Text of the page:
• Endothelial cell loss especially for the anterior chamber PIOLs. A study observed a continual steady loss of endothelial cells of -1.8% per year.[4]
• Pigment dispersion may be seen in iris-fixated and sulcus-supported PIOLs due to iris abrasion during pupillary movement.
• Other complications include glaucoma and PIOL dislocation or decentration.

## Preoperative evaluation

Anterior chamber depth (ACD, i.e. the distance between the crystalline lens and cornea including the corneal thickness) is required before the surgery and measured with the use of ultrasound.

Iris-fixated IOLs are fixated to iris therefore they have the advantage of being one size (8.5 mm).

Sulcus-supported IOLs need to be implanted in the ciliary sulcus which may have various diameters among individuals, therefore anterior chamber diameter needs to be measured with a calliper or with the use of eye imaging instruments such as Orbscan and high frequency ultrasound. A calliper and Orbscan measure the external limbus-to-limbus diameter of anterior chamber (white-to-white diameter) which provides an approximate estimation of AC diameter but UBM and OCT offer a more adequate measurement of the sulcus diameter (sulcus-to-sulcus diameter) and should be used when available.[4]

## Power calculation

The power of phakic lens is independent of the axial length of the eye. Rather it depends on central corneal power, anterior chamber depth (ACD) and patient refraction (preoperative spherical equivalent). The most common formula for calculating the power of phakic IOL is the following:[2]

${\displaystyle P={1000n \over {1000n \over K+R}-d}-{1000n \over {1000n \over K}-d}}$

P : Power of phakic IOL

n : Refractive Index of Aqueous (1.336)

K : Central corneal power in diopters

R : Patient Refraction at the corneal vertex

d : Effective lens position in mm

The effective lens position is calculated as the difference between the anterior chamber depth and the distance between the PIOL and the crystalline lens. From ultrasonographic examinations of PIOLs, the lens-optic distance shows less variability compared with the cornea-optic distance. Therefore, it is preferable to use measured ACD and subtract it with an ‘optic-lens’ constant to obtain the value of ELP. For the Artisan/Verisyse lens the optic-lens constant is 0.84 mm. The ICL power is calculated using the Olsen-Feingold formula by using a four variable formula modified by a regression analysis of past results.[3]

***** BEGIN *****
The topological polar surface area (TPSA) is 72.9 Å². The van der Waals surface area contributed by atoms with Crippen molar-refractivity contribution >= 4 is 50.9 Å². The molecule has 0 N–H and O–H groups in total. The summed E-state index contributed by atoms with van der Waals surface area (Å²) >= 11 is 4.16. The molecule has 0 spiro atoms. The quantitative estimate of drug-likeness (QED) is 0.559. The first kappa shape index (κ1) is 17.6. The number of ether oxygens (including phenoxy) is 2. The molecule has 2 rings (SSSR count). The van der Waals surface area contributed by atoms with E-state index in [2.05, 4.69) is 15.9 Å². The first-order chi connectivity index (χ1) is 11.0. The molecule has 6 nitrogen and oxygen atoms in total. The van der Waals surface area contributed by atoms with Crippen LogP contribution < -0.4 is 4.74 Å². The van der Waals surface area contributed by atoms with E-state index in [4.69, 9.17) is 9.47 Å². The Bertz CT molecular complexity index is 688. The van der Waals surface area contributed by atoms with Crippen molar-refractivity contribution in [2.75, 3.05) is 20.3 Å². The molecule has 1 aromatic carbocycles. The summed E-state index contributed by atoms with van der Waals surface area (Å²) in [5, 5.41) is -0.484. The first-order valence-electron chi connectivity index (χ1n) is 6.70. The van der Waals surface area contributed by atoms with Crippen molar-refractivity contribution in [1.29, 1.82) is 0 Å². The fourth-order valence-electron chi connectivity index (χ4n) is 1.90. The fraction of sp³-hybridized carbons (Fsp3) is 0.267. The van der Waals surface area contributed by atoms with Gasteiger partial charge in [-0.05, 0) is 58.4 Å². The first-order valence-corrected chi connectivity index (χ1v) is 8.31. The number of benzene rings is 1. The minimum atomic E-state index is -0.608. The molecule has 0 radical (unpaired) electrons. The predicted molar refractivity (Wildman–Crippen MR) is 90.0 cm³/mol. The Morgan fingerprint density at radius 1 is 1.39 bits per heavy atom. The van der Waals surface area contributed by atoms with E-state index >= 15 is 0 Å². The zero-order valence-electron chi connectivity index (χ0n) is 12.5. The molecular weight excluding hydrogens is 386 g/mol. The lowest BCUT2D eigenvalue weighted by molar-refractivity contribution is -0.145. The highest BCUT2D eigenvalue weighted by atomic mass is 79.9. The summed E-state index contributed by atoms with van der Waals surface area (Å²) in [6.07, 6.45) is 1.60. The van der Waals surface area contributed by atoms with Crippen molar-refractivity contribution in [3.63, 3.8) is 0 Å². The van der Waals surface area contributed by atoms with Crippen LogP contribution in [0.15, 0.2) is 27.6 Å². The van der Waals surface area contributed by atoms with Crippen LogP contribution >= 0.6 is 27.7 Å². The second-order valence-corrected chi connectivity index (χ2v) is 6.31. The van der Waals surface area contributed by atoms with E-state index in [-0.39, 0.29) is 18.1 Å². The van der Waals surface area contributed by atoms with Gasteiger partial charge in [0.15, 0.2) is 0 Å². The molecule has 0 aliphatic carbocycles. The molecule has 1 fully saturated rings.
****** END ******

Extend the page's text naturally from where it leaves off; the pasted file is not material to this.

## Surgical technique

The Artisan (Verisyse) lens is implanted under pharmacological miosis. After creating proper incision the lens is grasped with curved holding forceps and inserted. Once in the anterior chamber and while firmly holding the lens with forceps, temporal and nasal iris tissue is enclavated with a special needle. The operation is completed with an iridectomy and the incision is sutured.

The ICL is implanted under pharmacological mydriasis and implanted in the retropupillay position, between the eye's iris and the crystalline lens, using cartridge-injector or forceps. Both eyes can usually be done on the same day.

Steroid antibiotic eye drops are usually prescribed for 2–4 weeks after surgery. Regular follow-ups are recommended.[4]

## References

1. ^ a b Basic and Clinical Science Course, Section 13: Refractive Surgery (2011-2012. ed.). American Academy of Ophthalmology. 2011–2012. pp. 125–136. ISBN 978-1615251209.
2. ^ a b c Lovisolo, CF; Reinstein, DZ (Nov–Dec 2005). "Phakic intraocular lenses". Survey of Ophthalmology. 50 (6): 549–87. doi:10.1016/j.survophthal.2005.08.011. PMID 16263370.
3. ^ a b Dimitri T. Azar; Damien Gatinel (2007). Refractive surgery (2nd ed.). Philadelphia: Mosby Elsevier. pp. 397–463. ISBN 978-0-323-03599-6.
4. Myron Yanoff; Jay S. Duker (2009). Ophthalmology (3rd ed.). [Edinburgh]: Mosby Elsevier. pp. 186–201. ISBN 978-0-323-04332-8.
5. ^ Barsam, Allon; Allan, Bruce DS (2014-06-17). "Excimer laser refractive surgery versus phakic intraocular lenses for the correction of moderate to high myopia". Cochrane Database of Systematic Reviews. doi:10.1002/14651858.cd007679.pub4. ISSN 1465-1858. PMID 24937100.
6. ^ Sun, JH; Sung, KR; Yun, SC; Cheon, MH; Tchah, HW; Kim, MJ; Kim, JY (May 2012). "Factors associated with anterior chamber narrowing with age: an optical coherence tomography study". Investigative Ophthalmology & Visual Science. 53 (6): 2607–10. doi:10.1167/iovs.11-9359. PMID 22467582.
7. ^ Yan, PS; Lin, HT; Wang, QL; Zhang, ZP (Dec 2010). "Anterior segment variations with age and accommodation demonstrated by slit-lamp-adapted optical coherence tomography". Ophthalmology. 117 (12): 2301–7. doi:10.1016/j.ophtha.2010.03.027. PMID 20591484.
8. ^ Sanders, DR (Jun 2008). "Anterior subcapsular opacities and cataracts 5 years after surgery in the visian implantable collamer lens FDA trial". Journal of Refractive Surgery. 24 (6): 566–70. PMID 18581781.